For March 2020, revenues were nearly 70 per cent lower than the same period of 2018/19.
The annual report said revenue from casinos dropped $8.6 million this year, a 3.4 per cent decline.
During the month of March, bars and restaurants across Manitoba began to close voluntarily due to reduced business, as patrons heeded physical distancing and stay-at-home recommendations. VLT revenues were 40 per cent lower compared to March 2019, and liquor sales to licensees were also down 24 per cent in March 2020 compared to the prior year.
All other liquor channels experienced strong sales in March 2020, led by Liquor Marts at 29 per cent above March 2019.
Liquor revenue jumped by $13 million, mostly from sales at Liquor Marts.
Cannabis sales nearly doubled, bringing in nearly $51 million in 2020, compared to just under $27 million.
Casinos in Manitoba began reopening on July 25.
Coronavirus: 429 new cases as public health officials ‘less optimistic’ than last week
A further 429 confirmed cases of Covid-19 were reported by the National Public Health Emergency Team (NPHET) on Wednesday. This brings to 36,155 the total number of cases of the disease in the Republic.
Some 189 of the new cases are in Dublin, and 60 in Cork. There were also 31 cases in Donegal, 28 in Galway, 18 in Kildare, 15 in Wicklow, 15 in Clare, 12 in Limerick, nine in Meath, nine in Louth, seven in Cavan, seven in Longford, six in Laois, five in Offaly, five in Westmeath, with the remaining 14 cases in eight counties.
One further death was reported to NPHET, bringing the total number of deaths to 1,804.
The reproduction number, an indicator of how widely the disease is spreading, now stands at between 1.2 and 1.4, according to Prof Philip Nolan, chair of the NPHET epidemiological modelling advisory group. A reproduction number of less than 1 means an epidemic is dying out; a figure greater than 1 signals it is spreading.
“While we are cautiously optimistic about Dublin, we have seen relatively high case numbers in the last few days, and it will be a number of days yet before the pattern is clear,” Prof Nolan told a briefing on Wednesday.
“Case numbers are clearly rising across the country. We need to remain vigilant, to ensure we do not lose the ground that we have gained across the capital city since we moved to Level 3, and to ensure we do not see further deterioration outside the capital.”
Of the new cases, 203 are men and 226 are women. Sixty-five per cent are under 45 years. Officials say 45 per cent are associated with outbreaks or are close contacts of cases, while 77 cases involved community transmission.
There are currently 130 people with Covid-19 in hospital, including 15 admissions in the past 24 hours, according to acting chief medical officer Dr Ronan Glynn.
“Recently we asked everyone to halve their social contacts,” he said. “Reducing the number of people that we meet – and engaging safely with a small core group – remains the cornerstone of our collective effort to reduce the spread of this virus and its impact on our health and the health of the people that we care about.”
He said that while school-age cases were stable, there had been a sharp rise in cases among 19-24 year-olds and the rise in cases among over-65s was of concern.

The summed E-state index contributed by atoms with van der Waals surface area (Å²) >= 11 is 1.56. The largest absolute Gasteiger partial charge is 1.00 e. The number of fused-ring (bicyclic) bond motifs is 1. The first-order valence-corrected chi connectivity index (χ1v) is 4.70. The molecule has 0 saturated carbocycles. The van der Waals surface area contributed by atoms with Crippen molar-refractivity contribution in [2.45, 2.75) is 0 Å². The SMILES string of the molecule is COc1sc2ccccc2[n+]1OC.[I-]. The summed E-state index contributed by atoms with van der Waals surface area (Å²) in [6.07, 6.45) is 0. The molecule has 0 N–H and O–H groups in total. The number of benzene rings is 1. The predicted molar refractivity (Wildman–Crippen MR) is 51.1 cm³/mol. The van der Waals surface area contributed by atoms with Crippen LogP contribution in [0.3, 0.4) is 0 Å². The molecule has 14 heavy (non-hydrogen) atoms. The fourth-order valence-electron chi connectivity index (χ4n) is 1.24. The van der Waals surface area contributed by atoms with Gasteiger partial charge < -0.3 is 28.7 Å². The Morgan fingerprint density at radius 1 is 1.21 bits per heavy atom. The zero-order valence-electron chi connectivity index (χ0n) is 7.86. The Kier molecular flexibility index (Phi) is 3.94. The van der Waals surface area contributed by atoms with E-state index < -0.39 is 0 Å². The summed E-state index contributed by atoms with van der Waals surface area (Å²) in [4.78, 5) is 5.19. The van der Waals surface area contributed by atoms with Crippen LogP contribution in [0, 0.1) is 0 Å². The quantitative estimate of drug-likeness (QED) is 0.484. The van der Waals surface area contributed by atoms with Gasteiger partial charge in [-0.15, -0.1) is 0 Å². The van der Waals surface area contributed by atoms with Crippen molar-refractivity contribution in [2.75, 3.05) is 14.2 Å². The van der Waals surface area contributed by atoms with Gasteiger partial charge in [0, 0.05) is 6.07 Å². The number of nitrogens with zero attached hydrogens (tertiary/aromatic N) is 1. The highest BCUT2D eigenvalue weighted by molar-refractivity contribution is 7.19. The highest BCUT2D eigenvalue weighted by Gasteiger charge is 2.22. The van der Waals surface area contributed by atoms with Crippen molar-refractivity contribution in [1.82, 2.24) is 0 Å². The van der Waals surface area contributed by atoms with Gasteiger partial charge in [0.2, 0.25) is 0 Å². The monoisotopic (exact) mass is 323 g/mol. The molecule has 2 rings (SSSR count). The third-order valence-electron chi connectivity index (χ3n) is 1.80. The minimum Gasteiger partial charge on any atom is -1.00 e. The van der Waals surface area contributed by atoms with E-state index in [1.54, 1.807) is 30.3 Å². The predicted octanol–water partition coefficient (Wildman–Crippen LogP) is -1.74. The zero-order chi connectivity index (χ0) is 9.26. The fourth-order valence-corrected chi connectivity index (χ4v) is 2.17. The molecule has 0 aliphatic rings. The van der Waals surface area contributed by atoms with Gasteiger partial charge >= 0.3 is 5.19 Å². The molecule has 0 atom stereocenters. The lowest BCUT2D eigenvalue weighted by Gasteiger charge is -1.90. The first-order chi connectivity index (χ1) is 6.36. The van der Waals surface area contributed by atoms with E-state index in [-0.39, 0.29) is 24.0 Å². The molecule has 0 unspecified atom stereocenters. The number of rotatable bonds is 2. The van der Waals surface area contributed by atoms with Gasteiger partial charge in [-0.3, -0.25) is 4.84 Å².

Older people were at “grave risk” of a spillover of cases among people of working age, he said.
Rejecting the “narrative” that the disease was less severe of dangerous than before, Prof Nolan said Covid-19 was “as fatal as it ever was to some sectors” while young people were vulnerable “in a different way”.
Public health officials gave examples of recent clusters that have occurred in the west.
One cluster of 30 cases arose after a young couple went away for a weekend and attended a house party. This resulted in six to eight cases, and cases in three to four households. On the second day of their trip, they went with friends to a town centre, resulting in four more cases.
They attended a bar, where six people at an adjacent table, and four staff, tested positive. They then went on to a “drinks venue”, where four more cases occurred.
In another cluster of 24 cases involving intergenerational social mixing, the outbreak started in a small rural place where middle-aged people had gathered. There was socialising in a pub and workplace and further transmission occurred in the pub over the weekend. Fourteen of the cases were directly linked to socialising and 11 involved people aged between 45 and 70. In the outbreak, there were three family clusters, three schools were affected and also one workplace.
A third example arose from two student parties on the same night. There was mixing between the parties, leading to 21 cases among those on attendance. One of these people then had dinner with a university friend, who later went to class. Later 15 out of 26 people in the class tested positive, giving 36 cases in total. The students were masked and observed social distancing, but public health officials believe transmission occurred during break-time.
So far, 87 cases have been detected in schools, out of 4,455 tests carried out, the briefing heard.
Source:- The Irish Times
Race for a COVID-19 vaccine raises cost, safety—and trust—issues – The Georgia Straight
As COVID-19 numbers rise again, the prime minister has re-emerged as a regular fixture at daily government briefings.
On September 25, Justin Trudeau announced that the federal government has signed another agreement to buy a vaccine. This time with AstraZeneca for up to 20 million doses of its COVID–19 vaccine.
That brings the number of agreements signed by the government with vaccine manufacturers to seven. The others are with Sanofi, GlaxoSmithKline, Johnson and Johnson, Novavax, Pfizer, and Moderna.